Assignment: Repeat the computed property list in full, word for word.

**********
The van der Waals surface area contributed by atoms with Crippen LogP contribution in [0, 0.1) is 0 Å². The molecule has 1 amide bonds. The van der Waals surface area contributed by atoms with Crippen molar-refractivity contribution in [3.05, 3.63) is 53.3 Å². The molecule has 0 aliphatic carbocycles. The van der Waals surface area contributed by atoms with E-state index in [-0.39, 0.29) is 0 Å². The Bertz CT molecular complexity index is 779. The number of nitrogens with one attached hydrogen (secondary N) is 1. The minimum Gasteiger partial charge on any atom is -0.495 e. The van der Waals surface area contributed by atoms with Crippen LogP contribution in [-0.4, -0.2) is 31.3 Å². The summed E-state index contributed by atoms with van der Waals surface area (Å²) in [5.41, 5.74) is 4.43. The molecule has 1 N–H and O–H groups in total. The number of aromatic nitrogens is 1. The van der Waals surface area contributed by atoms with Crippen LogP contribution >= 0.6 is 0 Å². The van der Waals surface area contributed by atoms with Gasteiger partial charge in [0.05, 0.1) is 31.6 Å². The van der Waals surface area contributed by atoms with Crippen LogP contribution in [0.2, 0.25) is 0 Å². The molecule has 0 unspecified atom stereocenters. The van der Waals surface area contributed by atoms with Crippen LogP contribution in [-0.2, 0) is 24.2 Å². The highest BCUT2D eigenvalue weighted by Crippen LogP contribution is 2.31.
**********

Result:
The van der Waals surface area contributed by atoms with Crippen LogP contribution in [0, 0.1) is 0 Å². The molecule has 1 amide bonds. The van der Waals surface area contributed by atoms with Crippen molar-refractivity contribution in [3.05, 3.63) is 53.3 Å². The molecule has 0 aliphatic carbocycles. The van der Waals surface area contributed by atoms with E-state index in [-0.39, 0.29) is 0 Å². The Bertz CT molecular complexity index is 779. The number of nitrogens with one attached hydrogen (secondary N) is 1. The minimum Gasteiger partial charge on any atom is -0.495 e. The van der Waals surface area contributed by atoms with Crippen LogP contribution in [-0.4, -0.2) is 31.3 Å². The summed E-state index contributed by atoms with van der Waals surface area (Å²) in [5.41, 5.74) is 4.43. The molecule has 1 N–H and O–H groups in total. The number of aromatic nitrogens is 1. The van der Waals surface area contributed by atoms with Crippen LogP contribution >= 0.6 is 0 Å². The van der Waals surface area contributed by atoms with Gasteiger partial charge in [0.05, 0.1) is 31.6 Å². The van der Waals surface area contributed by atoms with Crippen LogP contribution in [0.2, 0.25) is 0 Å². The molecule has 0 unspecified atom stereocenters. The van der Waals surface area contributed by atoms with Crippen LogP contribution in [-0.2, 0) is 24.2 Å². The highest BCUT2D eigenvalue weighted by Crippen LogP contribution is 2.31.